Managing and Using Woodland

An ever-increasing number of people are buying woodlands for recreational and developmental purposes. Reports show that an estimated 500 small-scale wood lots change hands in the United Kingdom every year. These figures are considerable when compared to a couple of decades ago. The domain was a preserve of established game-shooting syndicates, farmers and landowners.

Private ownership of woodlands in the United Kingdom is undoubtedly among the highest in Europe. The proportion of private ownership stands at 82 percent. This is in sharp contrast to averages in Europe, which stand at 49.6 percent. Many UK owners use the plots to develop recreational facilities. They hire contractors to handle the jobs. Some of the work includes erecting sporting features, which require specialists to design pitch. Choosing a specialist is almost always preferable as they do the job right the first time.

More information on design pitch

Many woodland properties are owned by people who inherited large estates. However, some wealthy individuals are investing in the larger properties. They then split and sell the plots as smaller units.

Development opportunities

Active management of woodlands provides a number of key benefits, including social, environmental and economic. These spinoffs are particularly evident at the two opposite ends of the woodland management spectrum. However, recreational or social benefits may require some input from the owners in the form of development projects, such as path construction, fencing and drainage.

Professionally-constructed play or sporting structures that are strategically set in the forest can transform any setting. Artificial features can complement natural play sites like trees, mounds, sand surfaces, logs, dips, boulders and bushes. These sites are ideal for both adults ad children to play and have fun outdoors. Exposure to natural settings enables them to value forests.

Well-designed, high-quality welcoming facilities form part of the infrastructure required to create a fully-fledged recreational or tourism estate. The facilities help people prepare for an exhilarating experience in robust locations that are designed for adrenaline sports and physical activity. Waymarked paths provide an ideal space for visitors to hike and cycle.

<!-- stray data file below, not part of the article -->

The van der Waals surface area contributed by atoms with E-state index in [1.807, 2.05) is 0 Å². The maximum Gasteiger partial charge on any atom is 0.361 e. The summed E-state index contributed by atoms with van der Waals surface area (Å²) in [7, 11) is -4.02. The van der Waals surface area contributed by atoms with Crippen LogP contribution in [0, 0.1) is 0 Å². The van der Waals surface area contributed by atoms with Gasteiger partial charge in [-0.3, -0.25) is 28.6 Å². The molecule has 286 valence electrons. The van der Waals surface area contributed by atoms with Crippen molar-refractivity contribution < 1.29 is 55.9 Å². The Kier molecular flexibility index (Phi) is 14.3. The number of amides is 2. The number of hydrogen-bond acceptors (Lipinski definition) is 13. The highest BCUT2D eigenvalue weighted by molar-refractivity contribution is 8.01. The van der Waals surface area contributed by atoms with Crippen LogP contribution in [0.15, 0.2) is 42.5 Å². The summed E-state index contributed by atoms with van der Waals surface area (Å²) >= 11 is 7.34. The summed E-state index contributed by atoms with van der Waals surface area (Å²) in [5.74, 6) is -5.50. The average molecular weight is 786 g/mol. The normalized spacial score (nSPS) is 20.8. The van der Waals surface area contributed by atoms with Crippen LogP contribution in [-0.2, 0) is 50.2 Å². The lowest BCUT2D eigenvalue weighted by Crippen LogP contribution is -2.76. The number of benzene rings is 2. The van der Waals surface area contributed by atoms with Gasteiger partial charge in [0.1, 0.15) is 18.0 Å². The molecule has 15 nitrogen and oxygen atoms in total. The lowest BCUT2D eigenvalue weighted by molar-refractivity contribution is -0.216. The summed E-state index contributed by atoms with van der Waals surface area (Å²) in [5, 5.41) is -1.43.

Sustainable management contributes immensely to the success of multi-functional forests. The design of the entire property can support a wide variety of development opportunities, including tourism, recreation and local access.

Some of the key recreational activities that create business opportunities include

- Dog walking

- Forest cycling

- Mountain hiking

- Festivals

- Horse-riding and trekking

- Motorised land sports, such as four-wheel driving, quad biking like and car rallying

- Mountain activities, including rock climbing, mountaineering, caving and abseiling

- Watersports

- Other land-based activities like archery, rope courses, dog-sled racing, skiing and more

Making the most of forest resources

Woodland owners can leverage nature's wonders to create new, viable business opportunities. For instance, offering adrenaline activities, which allow visitors to climb rope ladders straight up the treetops. This type of recreational activity provides a practical way for visitors to experience the thrills of moving from one tree to another. They enjoy refreshing views from vantage points that are several metres above the ground.

The installation of a series of wooden bridges and rope ladders can be carried out easily with the help of experienced contractors. It is also possible to include stirrup crossings, Tarzan swings, zip wires and trapezes.

Overall, there is need for versatility to cater for the wide-ranging needs of communities and visitors. Experts recommend creating a balance between built infrastructure and low-key access to woodlands and greenspace. Built infrastructure should serve vital recreational needs to ensure sustainable development.

For this reason, it is important to set a baseline standard across the estate (design pitch). Facilities like mountain biking uplift and car parking can be sources of revenue. Many other woodlands make a reasonable charge for public usage.